Unrelated hematopoietic stem cell transplantation in the pediatric population: single institution experience


Rev. Bras. Hematol. Hemoter.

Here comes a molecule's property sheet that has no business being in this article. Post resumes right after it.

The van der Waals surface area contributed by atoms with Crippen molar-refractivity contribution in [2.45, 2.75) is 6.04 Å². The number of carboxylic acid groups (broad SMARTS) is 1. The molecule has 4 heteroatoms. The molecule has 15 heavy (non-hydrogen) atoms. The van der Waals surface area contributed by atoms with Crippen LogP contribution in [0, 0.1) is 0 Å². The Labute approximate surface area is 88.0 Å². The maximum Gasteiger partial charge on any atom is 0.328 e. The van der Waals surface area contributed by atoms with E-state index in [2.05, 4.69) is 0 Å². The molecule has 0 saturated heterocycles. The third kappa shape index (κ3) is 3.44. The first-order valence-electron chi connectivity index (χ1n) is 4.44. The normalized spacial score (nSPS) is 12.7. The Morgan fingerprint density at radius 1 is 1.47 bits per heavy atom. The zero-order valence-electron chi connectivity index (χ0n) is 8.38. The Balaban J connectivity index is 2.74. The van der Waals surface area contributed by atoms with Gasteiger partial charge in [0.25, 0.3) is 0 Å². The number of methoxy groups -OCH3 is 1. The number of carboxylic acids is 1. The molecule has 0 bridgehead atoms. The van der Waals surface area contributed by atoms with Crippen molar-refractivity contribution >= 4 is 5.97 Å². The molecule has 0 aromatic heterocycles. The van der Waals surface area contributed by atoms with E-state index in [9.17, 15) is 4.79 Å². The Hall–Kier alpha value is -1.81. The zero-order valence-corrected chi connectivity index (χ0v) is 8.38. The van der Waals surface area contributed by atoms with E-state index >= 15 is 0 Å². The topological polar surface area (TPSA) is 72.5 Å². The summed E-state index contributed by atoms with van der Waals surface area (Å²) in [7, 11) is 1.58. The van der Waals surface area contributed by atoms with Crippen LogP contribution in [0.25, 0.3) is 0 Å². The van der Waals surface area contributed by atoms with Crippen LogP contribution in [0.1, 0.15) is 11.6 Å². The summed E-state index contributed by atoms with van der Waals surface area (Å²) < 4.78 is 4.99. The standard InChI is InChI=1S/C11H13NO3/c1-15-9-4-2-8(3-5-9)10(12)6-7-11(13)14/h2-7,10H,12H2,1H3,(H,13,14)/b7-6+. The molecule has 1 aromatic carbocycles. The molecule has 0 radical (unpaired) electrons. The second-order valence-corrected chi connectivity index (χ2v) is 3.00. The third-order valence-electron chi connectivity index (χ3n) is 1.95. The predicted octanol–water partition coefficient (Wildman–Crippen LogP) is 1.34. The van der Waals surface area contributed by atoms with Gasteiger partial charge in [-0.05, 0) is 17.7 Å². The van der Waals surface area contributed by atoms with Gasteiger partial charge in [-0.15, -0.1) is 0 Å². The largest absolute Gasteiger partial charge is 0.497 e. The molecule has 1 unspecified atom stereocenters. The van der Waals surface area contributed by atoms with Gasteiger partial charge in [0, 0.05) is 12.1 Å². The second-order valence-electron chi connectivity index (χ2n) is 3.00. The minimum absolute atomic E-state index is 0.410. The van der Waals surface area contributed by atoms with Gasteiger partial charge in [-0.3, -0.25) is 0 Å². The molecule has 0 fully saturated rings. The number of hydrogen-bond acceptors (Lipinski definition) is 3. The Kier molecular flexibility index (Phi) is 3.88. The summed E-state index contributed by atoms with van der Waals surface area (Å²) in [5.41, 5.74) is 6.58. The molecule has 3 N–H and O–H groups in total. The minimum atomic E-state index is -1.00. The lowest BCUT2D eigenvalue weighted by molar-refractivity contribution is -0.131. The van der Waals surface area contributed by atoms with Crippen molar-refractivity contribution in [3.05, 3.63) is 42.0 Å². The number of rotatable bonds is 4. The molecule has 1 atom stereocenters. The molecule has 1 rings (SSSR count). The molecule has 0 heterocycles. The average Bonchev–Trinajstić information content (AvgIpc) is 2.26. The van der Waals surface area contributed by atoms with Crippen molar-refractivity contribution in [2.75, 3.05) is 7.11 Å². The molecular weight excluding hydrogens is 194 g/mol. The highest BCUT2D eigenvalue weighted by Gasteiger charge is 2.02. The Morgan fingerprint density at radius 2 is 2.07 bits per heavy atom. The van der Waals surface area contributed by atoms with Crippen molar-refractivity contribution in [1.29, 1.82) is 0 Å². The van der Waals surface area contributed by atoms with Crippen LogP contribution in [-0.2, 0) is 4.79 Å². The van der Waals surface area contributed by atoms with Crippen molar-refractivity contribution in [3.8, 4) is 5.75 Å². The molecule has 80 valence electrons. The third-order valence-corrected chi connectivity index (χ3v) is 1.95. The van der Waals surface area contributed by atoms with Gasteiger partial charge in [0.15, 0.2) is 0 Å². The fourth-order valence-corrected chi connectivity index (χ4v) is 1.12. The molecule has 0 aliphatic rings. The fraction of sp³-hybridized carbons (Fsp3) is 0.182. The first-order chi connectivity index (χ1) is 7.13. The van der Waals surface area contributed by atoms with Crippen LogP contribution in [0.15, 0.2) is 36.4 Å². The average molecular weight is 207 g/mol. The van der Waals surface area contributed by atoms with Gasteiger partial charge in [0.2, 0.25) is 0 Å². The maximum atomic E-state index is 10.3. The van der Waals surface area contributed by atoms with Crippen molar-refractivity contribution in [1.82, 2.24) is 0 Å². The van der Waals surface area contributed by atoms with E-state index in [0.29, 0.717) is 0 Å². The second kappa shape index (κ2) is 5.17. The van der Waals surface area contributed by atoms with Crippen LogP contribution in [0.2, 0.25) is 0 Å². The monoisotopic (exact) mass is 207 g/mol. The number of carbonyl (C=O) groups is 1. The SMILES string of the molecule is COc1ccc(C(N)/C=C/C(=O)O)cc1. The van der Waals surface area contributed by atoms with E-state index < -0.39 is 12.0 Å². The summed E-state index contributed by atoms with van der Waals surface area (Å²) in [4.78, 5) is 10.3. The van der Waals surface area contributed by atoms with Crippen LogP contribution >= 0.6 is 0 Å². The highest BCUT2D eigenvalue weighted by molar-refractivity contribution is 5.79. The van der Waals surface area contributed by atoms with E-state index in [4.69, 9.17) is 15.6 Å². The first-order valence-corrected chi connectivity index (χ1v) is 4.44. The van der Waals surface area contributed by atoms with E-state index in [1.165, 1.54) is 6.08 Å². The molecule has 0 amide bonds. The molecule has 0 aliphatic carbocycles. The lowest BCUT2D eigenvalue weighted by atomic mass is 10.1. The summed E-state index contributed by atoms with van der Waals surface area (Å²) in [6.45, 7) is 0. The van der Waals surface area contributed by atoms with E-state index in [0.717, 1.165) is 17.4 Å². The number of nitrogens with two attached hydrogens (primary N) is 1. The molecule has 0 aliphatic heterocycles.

OBJECTIVE: Hematopoietic stem cell transplantation has been successfully used to treat the pediatric population with malignant and non-malignant hematological diseases. This paper reports the results up to 180 days after the procedure of all unrelated hematopoietic stem cell transplantations in pediatric patients that were performed in one institution.METHODS: A retrospective review was performed of all under 18-year-old patients who received unrelated transplantations between 1995 and 2009. Data were analyzed using the log-rank test, Cox stepwise model, Kaplan-Meier method, Fine and Gray model and Fisher's exact test.RESULTS: This study included 118 patients (46.8%) who received bone marrow and 134 (53.2%) who received umbilical cord blood transplants. Engraftment occurred in 89.47% of the patients that received bone marrow and 65.83% of those that received umbilical cord blood (p-value < 0.001). Both neutrophil and platelet engraftments were faster in the bone marrow group. Acute graft-versus-host disease occurred in 48.6% of the patients without statistically significant differences between the two groups (p-value = 0.653). Chronic graft-versus-host disease occurred in 9.2% of the patients with a higher incidence in the bone marrow group (p-value = 0.007). Relapse occurred in 24% of the 96 patients with malignant disease with 2-year cumulative incidences of 45% in the bone marrow group and 25% in the umbilical cord blood group (p-value = 0.117). Five-year overall survival was 47%, with an average survival time of 1207 days, and no significant differences between the groups (p-value = 0.4666).CONCLUSION: Despite delayed engraftment in the umbilical cord blood group, graft-versus-host disease, relapse and survival were similar in both groups.

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